The leaf and stem mines of British flies and other insects
 

(Coleoptera, Diptera, Hymenoptera and Lepidoptera)

by Brian Pitkin, Willem Ellis, Colin Plant and Rob Edmunds

 

SISON. Stone Parlsey. [Apiaceae]


Stone Parsley (S. amomum) is the only species of Sison recorded in Britain. It is a native species.

Three British miners are recorded on Sison.

A key to the European miners recorded on Sison is provided in Bladmineerders van Europa.



Key for the identification of the known mines of British
insects (Diptera and non-Diptera) recorded on Sison


1a > Leaf-miner: A short, narrow, linear mine, generally closely following margin of leaf segment; in very small sections of a leaf producing a secondary blotch (Spencer, 1972b: 89 (fig. 302), 92; Spencer, 1976: 401 (fig. 702), 402).

Upper-surface corridor, in the end widening so strongly that within the limited space of an umbelliferous leaf often a secondary blotch is the result. The upper-surface mine is preceded by a short lower-surface corridor, made by the first instar larva during the first part of this stage (Allen, 1956a). It is difficult to observe, also because it tends to follow the leaf margin. Frass in two untidy rows of isolated grains. Before pupation the larva leaves the mine through a semicircular exit slit in the lower epidermis.

A narrow mine, follows leaf marginand forms secondary blotches .

Phytomyza chaerophylli puparium
Phytomyza chaerophylli puparium
Image: © Willem Ellis (Bladmineerders van Europa)

On Anthriscus, Chaerophyllum, Conopodium, Daucus, Torilis and possibly Sison in Britain and additional Apiaceae elsewhere. Common and widespread throughout Britain. Also recorded in the Republic of Ireland and widespread and common throughout much of Europe.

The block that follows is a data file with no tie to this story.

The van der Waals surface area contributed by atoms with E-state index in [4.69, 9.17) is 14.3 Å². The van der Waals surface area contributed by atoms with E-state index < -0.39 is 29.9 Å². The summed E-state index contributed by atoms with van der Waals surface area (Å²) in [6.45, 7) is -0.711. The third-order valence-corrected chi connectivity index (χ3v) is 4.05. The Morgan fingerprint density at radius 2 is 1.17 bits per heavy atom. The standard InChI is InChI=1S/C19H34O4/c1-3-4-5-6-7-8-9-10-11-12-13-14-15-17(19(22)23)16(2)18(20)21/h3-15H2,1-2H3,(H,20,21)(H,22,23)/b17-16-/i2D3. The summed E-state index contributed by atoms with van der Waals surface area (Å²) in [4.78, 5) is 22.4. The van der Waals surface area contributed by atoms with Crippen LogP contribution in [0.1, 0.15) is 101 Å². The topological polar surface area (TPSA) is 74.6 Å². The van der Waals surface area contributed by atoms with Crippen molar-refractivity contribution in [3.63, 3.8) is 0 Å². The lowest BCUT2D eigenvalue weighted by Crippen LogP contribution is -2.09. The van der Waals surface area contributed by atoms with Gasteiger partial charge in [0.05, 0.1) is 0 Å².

Phytomyza chaerophylli Kaltenbach, 1856 [Diptera: Agromyzidae].

1c > Leaf-miner: The larvae are often gregarious and feed on the underside of the leaf causing a 'windowing' effect as they eat the mesophyll and lower epidermis. This effect can be seen from the top of the leaf as it discolours . Short, small, irregular, sometimes widened corridor. Mostly a number in a leaf, concentrated in the axils of the midrib and the primary side veins. Each larva makes a number of mines. Often the larva protrudes with its rear end out of the mine, causing most frass to be ejected. While moving, at the leaf underside, silken threads are produced, in wich grains of frass may be trapped. Older larvae live free and cause window feeding, often in a group under a light spinning.

Polyphagous. On Angelica sylvestris, Anthriscus sylvestris, Daucus carota, Heracleum sphondylium and Heracleum sativa, but not yet on Sison, in Britain and Aegopodium podagraria, Angelica archangelica subsp. litoralis, Angelica sylvestris, Anthriscus caucalis, Anthriscus cerefolium, Anthriscus sylvestris, Apium graveolens, Berula erecta, Carum carvi, Chaerophyllum hirsutum, Chaerophyllum temulum, Cicuta virosa, Conium maculatum, Daucus carota, Heracleum sphondylium, Levisticum officinale, Oenanthe, Pastinaca sativa, Peucedanum, Pimpinella saxifraga, Seseli libanotis, Sium latifolium, Sison amomum and Torilis elsewhere. Widespread in Britain and continental Europe.

Epermenia chaerophyllella (Goeze, 1783) [Lepidoptera: Epermeniidae].

1d > Leaf-miner: In the first instar the larva mines the leaves, forming short, irregular, blotch-like mines, but in later instars it lives externally, feeding in spun leaves and often twisting those of tender shoots. Larval head light-brown or yellowish brown, edged with black postero-laterally, ocellar area blackish; prothoracic plate black edged with whitish anteriorly; abdomen dull dark green; pinacula distinct, black, sometimes brownish but with black bases to setae; anal plate large, black (Bradley et al., 1973). Small, full depth mine without a definite shape; little frass. Some silk is deposited in the mine. The larva soon leaves the mine and continues feeding among spun leaves.

Polyphagous. On numerous genera and species of several plant families, but not yet on Sison, in Britain and elsewhere. Widespread in Britain and continental Europe. Also recorded from the Channel Is.

Cnephasia incertana (Treitschke, 1835) [Lepidoptera: Tortricidae].



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